Pronger Signs Long-Term Extension

VOORHEES, NJ – Back in 2006, Flyers Chairman Ed Snider made the following statement in an interview regarding how the Flyers would build their team for years to come.

“We’re going back to our roots. We’re not going to go and trade draft picks anymore or trade our kids ever again for veterans. We got carried away wanting to win [Stanley] Cups.”

The interview was done just prior to the Flyers season from hell where the team had one of their worst years in franchise history in 2006-07. Well, what a difference a year makes huh?

At Monday’s press conference Chris Pronger said that he would like to retire a Flyer. Well, I guess you can say that what a difference a day makes because is reporting that Pronger has agreed to a seven-year contract extension that according to a team source is worth $35 million. The contract expires after the 2016-17 season, at which time Pronger will be 42.

According to the report, the contract is front loaded in order to keep his salary cap friendly. Pronger’s already had a cap number of $6.25 million for this season, but for the next seven seasons will be slightly less than $5 million.

As you may have heard by now the Flyers acquired the 34-year-old Pronger from the Anaheim Ducks during the 2009 NHL Entry Draft by sending right winger Joffrey Lupul, defenseman Luca Sbisa, two first-round picks and a conditional third round draft pick.
The signing takes some of the sting out of losing so many assets to acquire one player.

When asked what statement he would want to make to players like Alex Ovechkin and Sidney Crosby, Pronger fired back:

“I think you know the answer to that,” said Pronger. “We don’t want to premeditate anything, now do we?”

He didn’t have too. Holmgren and Snider did that for him when they traded for him.

The answer to that would be to make the area in front of the Flyers net a living hell for players like Crosby and Ovechkin. By adding Pronger to the equation, the Flyers will automatically become a tougher team to play against.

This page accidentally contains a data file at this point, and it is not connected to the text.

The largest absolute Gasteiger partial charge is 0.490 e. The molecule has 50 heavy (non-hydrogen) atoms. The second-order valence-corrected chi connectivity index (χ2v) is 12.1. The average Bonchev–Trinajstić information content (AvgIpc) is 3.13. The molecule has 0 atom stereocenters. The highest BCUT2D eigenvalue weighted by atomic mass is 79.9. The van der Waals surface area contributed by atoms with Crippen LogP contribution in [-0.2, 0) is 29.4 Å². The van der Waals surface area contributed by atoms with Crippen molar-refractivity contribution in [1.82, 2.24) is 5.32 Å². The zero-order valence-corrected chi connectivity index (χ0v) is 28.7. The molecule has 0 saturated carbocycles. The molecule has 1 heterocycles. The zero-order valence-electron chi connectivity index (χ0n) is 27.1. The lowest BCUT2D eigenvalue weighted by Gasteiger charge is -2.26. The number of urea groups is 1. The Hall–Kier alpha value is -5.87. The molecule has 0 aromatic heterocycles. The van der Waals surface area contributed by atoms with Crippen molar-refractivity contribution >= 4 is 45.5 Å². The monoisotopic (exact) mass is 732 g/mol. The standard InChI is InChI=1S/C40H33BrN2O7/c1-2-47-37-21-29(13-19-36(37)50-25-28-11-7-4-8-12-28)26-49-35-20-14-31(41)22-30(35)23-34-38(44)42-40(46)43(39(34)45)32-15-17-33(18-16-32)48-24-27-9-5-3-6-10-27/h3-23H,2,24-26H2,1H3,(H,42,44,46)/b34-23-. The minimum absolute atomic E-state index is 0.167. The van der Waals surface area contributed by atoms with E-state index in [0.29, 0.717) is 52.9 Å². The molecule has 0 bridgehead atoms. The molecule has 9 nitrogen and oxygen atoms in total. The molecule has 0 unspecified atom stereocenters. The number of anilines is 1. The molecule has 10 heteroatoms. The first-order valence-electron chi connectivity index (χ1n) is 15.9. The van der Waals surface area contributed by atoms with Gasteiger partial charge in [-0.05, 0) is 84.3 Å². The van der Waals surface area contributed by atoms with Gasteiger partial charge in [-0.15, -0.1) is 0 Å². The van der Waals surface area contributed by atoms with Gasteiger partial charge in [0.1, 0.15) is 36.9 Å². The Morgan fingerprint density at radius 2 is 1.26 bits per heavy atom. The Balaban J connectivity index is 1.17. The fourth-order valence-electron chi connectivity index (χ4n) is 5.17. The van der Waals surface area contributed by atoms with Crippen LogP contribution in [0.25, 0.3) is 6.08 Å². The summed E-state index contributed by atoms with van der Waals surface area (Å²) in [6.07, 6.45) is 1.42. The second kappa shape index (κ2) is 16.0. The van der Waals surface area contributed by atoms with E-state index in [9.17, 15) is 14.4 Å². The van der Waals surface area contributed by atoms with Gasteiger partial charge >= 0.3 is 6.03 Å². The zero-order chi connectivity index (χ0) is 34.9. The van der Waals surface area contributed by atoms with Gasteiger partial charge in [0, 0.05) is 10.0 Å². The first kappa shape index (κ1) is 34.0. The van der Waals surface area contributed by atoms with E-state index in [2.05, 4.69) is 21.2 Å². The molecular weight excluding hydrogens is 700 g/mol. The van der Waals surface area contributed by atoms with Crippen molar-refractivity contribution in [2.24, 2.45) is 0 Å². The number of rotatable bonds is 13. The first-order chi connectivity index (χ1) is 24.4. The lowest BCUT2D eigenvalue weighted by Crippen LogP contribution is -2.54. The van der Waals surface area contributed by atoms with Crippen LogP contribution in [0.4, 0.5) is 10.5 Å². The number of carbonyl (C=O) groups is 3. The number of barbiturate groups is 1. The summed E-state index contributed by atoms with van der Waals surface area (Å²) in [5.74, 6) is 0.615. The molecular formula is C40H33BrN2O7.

At the press conference, Pronger made a point of explaining what is expected of him.

“The role will be twofold: To help the young guys along, to help them develop and achieve their potential, and to lead by example; go out and play the way I have throughout the course of my career and be a force back on the blue line.”

The truth is, Pronger’s role will be to help bring Lord Stanley’s Cup to Philadelphia, something that has not been done since 1975. If he can help do so, the trade will look good, if not it will set the team back at least three years, especially when you consider the teams lack of depth at the forward positions, and in goal.

First round draft picks in the past use to be considered more of a hit and miss kind of thing, especially 20-30 years ago. However, with the influx of talent from Sweden, Russia, Finland and the growth of USA Hockey in recent years is proof positive that first picks are less likely to be risks than in years past.

The other part of the equation is the salary cap, which starting next season might be going down, but it most likely won’t be a dramatic drop. Still, anytime the cap goes down in today’s market it raises concerns.

The good news is the potential to having a more lucrative national TV contract in the upcoming years if ESPN gets involved and due to NBC’s continued role in bringing the NHL back to the masses. If that happens, and the US economy somehow goes back to some form of normalcy, look for the cap to slowly go back up.

That, however, is a look into the future. For the Flyers, the future is now. Only the cup will do in the eyes of a Flyers fan, and of Ed Snider.


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